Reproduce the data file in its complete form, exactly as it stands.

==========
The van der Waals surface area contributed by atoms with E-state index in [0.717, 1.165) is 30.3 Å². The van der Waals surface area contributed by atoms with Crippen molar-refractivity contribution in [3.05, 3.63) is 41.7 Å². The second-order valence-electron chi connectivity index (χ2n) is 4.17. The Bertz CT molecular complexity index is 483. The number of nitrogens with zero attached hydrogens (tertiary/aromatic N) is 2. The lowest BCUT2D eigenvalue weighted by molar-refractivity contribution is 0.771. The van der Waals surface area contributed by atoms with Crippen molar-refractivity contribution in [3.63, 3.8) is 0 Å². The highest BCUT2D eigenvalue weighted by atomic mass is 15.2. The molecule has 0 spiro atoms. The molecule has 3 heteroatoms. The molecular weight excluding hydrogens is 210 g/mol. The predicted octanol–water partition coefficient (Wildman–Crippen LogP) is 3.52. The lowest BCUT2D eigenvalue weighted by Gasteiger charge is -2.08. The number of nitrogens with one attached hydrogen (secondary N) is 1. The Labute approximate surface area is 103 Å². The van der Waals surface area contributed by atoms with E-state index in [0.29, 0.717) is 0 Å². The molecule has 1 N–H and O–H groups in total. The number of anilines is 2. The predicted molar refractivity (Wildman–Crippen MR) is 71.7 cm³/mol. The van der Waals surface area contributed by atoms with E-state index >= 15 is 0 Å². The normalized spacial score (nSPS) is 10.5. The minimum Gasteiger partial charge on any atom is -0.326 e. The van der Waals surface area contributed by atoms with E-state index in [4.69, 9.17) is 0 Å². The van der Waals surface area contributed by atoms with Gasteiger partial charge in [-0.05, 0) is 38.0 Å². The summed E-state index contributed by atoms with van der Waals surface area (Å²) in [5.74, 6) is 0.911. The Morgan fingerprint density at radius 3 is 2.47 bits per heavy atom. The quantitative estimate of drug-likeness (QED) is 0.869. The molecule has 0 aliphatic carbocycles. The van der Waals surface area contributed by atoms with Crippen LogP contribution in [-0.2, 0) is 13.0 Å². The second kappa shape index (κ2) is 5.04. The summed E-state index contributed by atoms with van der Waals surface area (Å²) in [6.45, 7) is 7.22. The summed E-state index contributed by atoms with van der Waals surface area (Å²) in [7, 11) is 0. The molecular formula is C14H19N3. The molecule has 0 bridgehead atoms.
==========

The van der Waals surface area contributed by atoms with E-state index in [0.717, 1.165) is 30.3 Å². The van der Waals surface area contributed by atoms with Crippen molar-refractivity contribution in [3.05, 3.63) is 41.7 Å². The second-order valence-electron chi connectivity index (χ2n) is 4.17. The Bertz CT molecular complexity index is 483. The number of nitrogens with zero attached hydrogens (tertiary/aromatic N) is 2. The lowest BCUT2D eigenvalue weighted by molar-refractivity contribution is 0.771. The van der Waals surface area contributed by atoms with Crippen molar-refractivity contribution in [3.63, 3.8) is 0 Å². The highest BCUT2D eigenvalue weighted by atomic mass is 15.2. The molecule has 0 spiro atoms. The molecule has 3 heteroatoms. The molecular weight excluding hydrogens is 210 g/mol. The predicted octanol–water partition coefficient (Wildman–Crippen LogP) is 3.52. The lowest BCUT2D eigenvalue weighted by Gasteiger charge is -2.08. The number of nitrogens with one attached hydrogen (secondary N) is 1. The Labute approximate surface area is 103 Å². The van der Waals surface area contributed by atoms with E-state index in [0.29, 0.717) is 0 Å². The molecule has 1 N–H and O–H groups in total. The number of anilines is 2. The predicted molar refractivity (Wildman–Crippen MR) is 71.7 cm³/mol. The van der Waals surface area contributed by atoms with E-state index >= 15 is 0 Å². The normalized spacial score (nSPS) is 10.5. The minimum Gasteiger partial charge on any atom is -0.326 e. The van der Waals surface area contributed by atoms with E-state index in [4.69, 9.17) is 0 Å². The van der Waals surface area contributed by atoms with Gasteiger partial charge in [-0.05, 0) is 38.0 Å². The summed E-state index contributed by atoms with van der Waals surface area (Å²) in [5.74, 6) is 0.911. The Morgan fingerprint density at radius 3 is 2.47 bits per heavy atom. The quantitative estimate of drug-likeness (QED) is 0.869. The molecule has 0 aliphatic carbocycles. The van der Waals surface area contributed by atoms with Crippen LogP contribution in [-0.2, 0) is 13.0 Å². The second kappa shape index (κ2) is 5.04. The summed E-state index contributed by atoms with van der Waals surface area (Å²) in [6.45, 7) is 7.22. The summed E-state index contributed by atoms with van der Waals surface area (Å²) in [7, 11) is 0. The molecular formula is C14H19N3. The molecule has 0 bridgehead atoms.